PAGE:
Meanwhile, for the Advanced and Professional versions of the benchmark there's an interesting ability to run it with async compute disabled. Since this is one of the only pieces of software out right now that can use async on Pascal GPUs, I went ahead and quickly ran the graphics test on the GTX 1070 and RX 480. It's not an apples-to-apples comparison in that they have much different performance levels, but for now it's the best look we can take at async on Pascal.

3DMark Time Spy Benchmark: Async Compute

Both cards pick up 300-400 points in score. On a relative basis this is a 10.8% gain for the RX 480, and a 5.4% gain for the GTX 1070. Though whenever working with async, I should note that the primary performance benefit as implemented in Time Spy is via concurrency, so everything here is dependent on a game having additional work to submit and a GPU having execution bubbles to fill.

The new Time Spy test will be coming today to Windows users of 3DMark. This walk down memory lane not only puts demands on the latest gaming hardware but also provides another showcase of the benefits DX12 can bring to our games. To anyone who’s found FireStrike too easy of a benchmark, keep an eye out for Time Spy in the near future.

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  • powerarmour - Thursday, July 14, 2016 - link

    I don't get your point about OpenGL, just simply look at the Vulkan numbers for AMD and Nvidia, and the order in performance between the cards. Reply
  • FORTHEWIND - Thursday, July 14, 2016 - link

    Um no. Vulkan is based on Mantle. Get your fact check please. Reply
  • Scali - Friday, July 15, 2016 - link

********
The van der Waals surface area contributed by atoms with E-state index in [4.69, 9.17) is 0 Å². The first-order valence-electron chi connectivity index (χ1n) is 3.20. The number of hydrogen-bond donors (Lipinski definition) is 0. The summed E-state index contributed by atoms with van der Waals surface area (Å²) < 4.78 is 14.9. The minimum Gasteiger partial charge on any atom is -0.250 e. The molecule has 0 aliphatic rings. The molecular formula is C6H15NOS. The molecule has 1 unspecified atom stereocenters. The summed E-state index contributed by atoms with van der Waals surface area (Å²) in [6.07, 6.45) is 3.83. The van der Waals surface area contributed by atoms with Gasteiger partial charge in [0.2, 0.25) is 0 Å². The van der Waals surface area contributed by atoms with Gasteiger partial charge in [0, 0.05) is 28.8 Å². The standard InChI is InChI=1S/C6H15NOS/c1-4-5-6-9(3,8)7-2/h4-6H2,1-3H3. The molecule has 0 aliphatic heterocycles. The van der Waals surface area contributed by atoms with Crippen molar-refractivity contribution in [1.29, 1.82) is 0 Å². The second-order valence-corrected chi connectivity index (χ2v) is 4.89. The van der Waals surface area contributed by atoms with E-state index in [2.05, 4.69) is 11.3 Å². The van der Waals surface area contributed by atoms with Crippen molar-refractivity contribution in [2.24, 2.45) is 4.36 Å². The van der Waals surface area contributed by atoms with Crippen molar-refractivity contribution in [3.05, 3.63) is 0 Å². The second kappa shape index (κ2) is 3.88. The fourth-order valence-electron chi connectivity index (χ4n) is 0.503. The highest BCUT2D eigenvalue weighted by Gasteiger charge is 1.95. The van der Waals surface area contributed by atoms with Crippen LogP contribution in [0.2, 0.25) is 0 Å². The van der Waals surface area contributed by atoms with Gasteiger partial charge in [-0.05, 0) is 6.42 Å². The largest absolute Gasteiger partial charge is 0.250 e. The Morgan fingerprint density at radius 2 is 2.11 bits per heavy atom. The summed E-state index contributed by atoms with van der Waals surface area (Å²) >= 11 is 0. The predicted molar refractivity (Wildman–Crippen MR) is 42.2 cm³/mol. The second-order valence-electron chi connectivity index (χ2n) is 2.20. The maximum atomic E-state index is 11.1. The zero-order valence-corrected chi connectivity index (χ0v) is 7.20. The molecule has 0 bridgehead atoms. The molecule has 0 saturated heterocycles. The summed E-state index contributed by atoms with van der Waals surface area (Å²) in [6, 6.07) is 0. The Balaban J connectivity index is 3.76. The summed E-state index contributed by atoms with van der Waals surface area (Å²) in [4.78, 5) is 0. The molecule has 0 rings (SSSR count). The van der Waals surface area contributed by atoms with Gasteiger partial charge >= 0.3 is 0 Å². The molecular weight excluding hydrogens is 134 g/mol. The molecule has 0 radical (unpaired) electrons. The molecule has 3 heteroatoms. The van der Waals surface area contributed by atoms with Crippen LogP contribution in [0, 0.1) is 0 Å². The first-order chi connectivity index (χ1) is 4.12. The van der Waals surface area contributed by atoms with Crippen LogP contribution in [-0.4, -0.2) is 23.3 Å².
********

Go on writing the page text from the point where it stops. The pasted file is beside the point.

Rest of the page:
How so? The DOOM Vulkan FAQ states that async compute was not enabled on nVidia cards yet. So you can't compare it to the async results of this benchmark. Reply
  • bobacdigital - Friday, July 15, 2016 - link

    Yes you can compare the results... AMD only gets Async Compute when TSAA is the AA of choice (stated by the developers the other AA options will turn off Async Compute until they add support for them). Most the early benchmarks were using SMAA as the choice of aliasing. So if both AMD and Nvidia both use SMAA then you are comparing apples to apples.. Even then AMD was still getting 20 frames boost (Async was adding an addtional 10 frames ontop of that).

    It is true that open gl blew for AMD .. but the interesting point is that Vulkan runs substantially better on AMD hardware without async .. and with async the 480 is within 10% or less of the 1080... The Fury X (last gen card) is beating the 1070 and trading blows with the 1080.
    Reply
  • bobacdigital - Friday, July 15, 2016 - link

    Sorry within 10% of the 1070 (not the 1080) Reply
  • Scali - Friday, July 15, 2016 - link

    Another reason why DOOM comparisons are difficult is because DOOM uses AMD's intrinsic shader extension, but nothing equivalent on nVidia.
    So the gains on AMD hardware are partly Vulkan, partly AMD-specific shader optimizations, and partly async compute.
    On the nVidia side, you purely see OpenGL vs Vulkan. All gains come from better API efficiency.
    Reply
  • bluesoul - Saturday, July 16, 2016 - link

    so Pascal didnt gain from Async Compute? Reply
  • Scali - Saturday, July 16, 2016 - link

    We don't know yet. The DOOM Vulkan FAQ says async compute is not enabled on nVidia hardware yet, and they're still working on this. So we should expect a future update which enables it, with gains.

    But, well, you just want to hear that Pascal can't handle it, right? Even though Time Spy already proves that it does.
    Looking at your other comments here, you throw around some half-truths, and some fancy buzzwords with no sources whatsoever, trying to build up some theory that NV/Pascal can't do async compute. It's interesting how many people like you have been active on various forums, with similar propaganda. Makes you wonder if AMD is paying shills/trolls again...
    Sadly, I'm an actual dev, with CUDA and DX11/DX12 experience, so I actually know what this stuff is all about. And I'm not fooled by the lies that these people spread.
    Sadly, not enough is done to shut these people up.
    Reply
  • Yojimbo - Thursday, July 14, 2016 - link

    It's a conspiracy, I tell you. Hmm, wait, maybe not. Maybe their facts are just sexist. Reply
  • tcnasc - Thursday, July 14, 2016 - link

    Daniel, could you please share some results for your rig (i7-2600K + GTX1080), I'm curious to see how the older CPUs handle the 1080. I have an i5-2500K@4.4GHz now and I will get a GTX1080 soon. Will it be a significant bottleneck? Reply